We`ve just had an excellent dinner near our hotel, a brazilian BBQ, they keep bring succulent cuts of meat (and fish) to the table and cutting us pieces. The trick is to learn to say no sometimes! Plus a spendid buffet including such things as parma ham, asparagus, and oysters. We ate as much as we possibly could.

Forecast for tomorrow is a bit better, but still has scattered thunderstorms. Fingers crossed for a nice last day…




Sue Barker has better posture!

Sue Barker has better posture!

Wet, wet, wet


We’ve come back from Ilha Grande ( pronounced eel-ah gran-gee). It was supposed be my chance to chill in the sun after a busy trip! More chill than sun!

The main activities are beaches and walking. We did do both of those, but in the gloom!  There are no cars on the island.

People  kept telling us how beautiful the island  is ….. Trouble is she shouldn’t wear grey…… Just not her colour!!

Our journey back began in drizzle but the  rain got heavier and heavier. Greg and  I were sitting facing the weather  and  held on because wrapped in a plastic at least our bottoms  were dry. But the water did a Heineken and seeped through, so we moved to the other side of the boat. So had everyone else, which wasn’t  good for the boat’s equilibrium and we were asked to spread out!

It was so misty when we reached shore, the “driver” couldn’t see the way to the pier!

Off  the boat  and  a 10 minute wait (in the rain of course!)  for the connecting minibus!

The minibus was full and soon steamed up with it’s cargo of sodden people.

I was sitting next to the driver  and his windscreen fan wasn’t working. He had to keep wiping his bit of screen, but he didn’t clear my bit….. I was just driving into the  grey as he zipped in and out of lanes , passing buses and trucks.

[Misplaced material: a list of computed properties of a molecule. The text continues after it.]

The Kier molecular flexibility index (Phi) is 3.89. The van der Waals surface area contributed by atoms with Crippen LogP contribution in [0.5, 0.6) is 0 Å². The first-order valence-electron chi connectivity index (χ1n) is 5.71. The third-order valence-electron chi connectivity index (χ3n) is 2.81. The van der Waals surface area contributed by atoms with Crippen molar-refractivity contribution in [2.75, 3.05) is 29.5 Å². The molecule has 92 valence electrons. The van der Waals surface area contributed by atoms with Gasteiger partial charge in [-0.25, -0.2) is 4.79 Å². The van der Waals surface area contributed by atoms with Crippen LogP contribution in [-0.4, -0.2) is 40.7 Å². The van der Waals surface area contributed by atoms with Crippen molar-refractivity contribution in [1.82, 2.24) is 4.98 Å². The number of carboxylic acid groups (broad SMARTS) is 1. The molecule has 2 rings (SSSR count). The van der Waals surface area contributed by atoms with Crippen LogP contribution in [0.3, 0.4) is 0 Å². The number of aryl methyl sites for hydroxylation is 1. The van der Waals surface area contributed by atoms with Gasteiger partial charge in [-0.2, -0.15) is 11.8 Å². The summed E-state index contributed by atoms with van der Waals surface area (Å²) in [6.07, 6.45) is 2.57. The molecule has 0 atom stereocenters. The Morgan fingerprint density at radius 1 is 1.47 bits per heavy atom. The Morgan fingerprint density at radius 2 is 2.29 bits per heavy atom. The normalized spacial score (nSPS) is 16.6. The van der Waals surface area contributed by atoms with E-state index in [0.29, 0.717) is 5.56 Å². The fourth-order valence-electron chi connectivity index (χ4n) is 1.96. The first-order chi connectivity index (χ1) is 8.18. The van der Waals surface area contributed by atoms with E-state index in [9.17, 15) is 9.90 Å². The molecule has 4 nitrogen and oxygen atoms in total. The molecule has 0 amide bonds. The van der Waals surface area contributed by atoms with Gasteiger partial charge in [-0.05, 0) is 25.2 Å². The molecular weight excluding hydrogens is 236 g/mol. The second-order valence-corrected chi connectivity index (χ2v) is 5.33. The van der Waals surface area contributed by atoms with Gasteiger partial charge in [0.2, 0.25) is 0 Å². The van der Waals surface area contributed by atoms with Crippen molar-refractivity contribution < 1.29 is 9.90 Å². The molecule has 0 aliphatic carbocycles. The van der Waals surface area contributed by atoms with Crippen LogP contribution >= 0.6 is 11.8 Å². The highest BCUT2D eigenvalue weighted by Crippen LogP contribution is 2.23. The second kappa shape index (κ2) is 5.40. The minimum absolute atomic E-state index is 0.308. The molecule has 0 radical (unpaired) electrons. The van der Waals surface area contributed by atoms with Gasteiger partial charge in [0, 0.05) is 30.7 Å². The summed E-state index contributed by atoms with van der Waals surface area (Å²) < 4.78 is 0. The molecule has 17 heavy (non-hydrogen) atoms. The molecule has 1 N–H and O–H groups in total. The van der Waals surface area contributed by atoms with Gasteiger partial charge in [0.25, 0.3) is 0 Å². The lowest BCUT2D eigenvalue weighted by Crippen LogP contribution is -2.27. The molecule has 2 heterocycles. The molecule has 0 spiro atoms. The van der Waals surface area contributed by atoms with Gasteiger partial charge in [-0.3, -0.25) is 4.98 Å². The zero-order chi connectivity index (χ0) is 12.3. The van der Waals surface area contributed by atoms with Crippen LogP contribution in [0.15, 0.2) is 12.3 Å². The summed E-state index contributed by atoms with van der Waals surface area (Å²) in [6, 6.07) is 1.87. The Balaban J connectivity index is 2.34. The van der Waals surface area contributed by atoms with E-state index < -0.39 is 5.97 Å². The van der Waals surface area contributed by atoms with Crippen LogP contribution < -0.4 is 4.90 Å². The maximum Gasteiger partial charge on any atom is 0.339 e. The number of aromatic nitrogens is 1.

When I asked about my lack of seat belt he shrugged his shoulders, shook his head, smiled and said ¨ You have good driver!¨ to which I replied ¨but he can´t see!¨.

Anyway we got here OK. We empted our soaked cases and the contents are now strewn around the warm drying!

Another memory  made!

Ilha Grande

What a difference a day makes!

 A series of thunderstorms rolled in after our jeep trip, and the next day dawned cloudy and cooler, down from about 30 degrees to 19. We were transferring to Ilha Grande, which was maybe 3 hours in a minibus, followed by 15 minutes in a zodiac boat. There weren`t enough seats on the boat – we took the ones at the front rather than stand, but it was raining hard by then and it was driving into our faces as we made the crossing, could barely open my eyes and we were soaked even with cagoules on. Then it turned out to be a fair walk to our pousada (there are no roads or cars on the island). Fortunately one of the boat guys offered to help Val with her luggage as we`d never have made it (or found it) otherwise. I was carrying my suitcase on my head at one stage, it was all either beach or narrow alleys.

Today we`ve done a trip by boat to Lopez Mendez beach, rated the second most beautiful beach in all Brazil. Not today it wasn`t! Barely saw the sun, and we had light rain a couple of times. We saw some tiny little monkeys – don`t know what they´re called (but I think it`s the one you see in the Pirates of the Caribbean films). It was a nice trip in spite of the weather, but makes us realise we were pretty lucky in Parati. The forecast for tomorrow is very wet.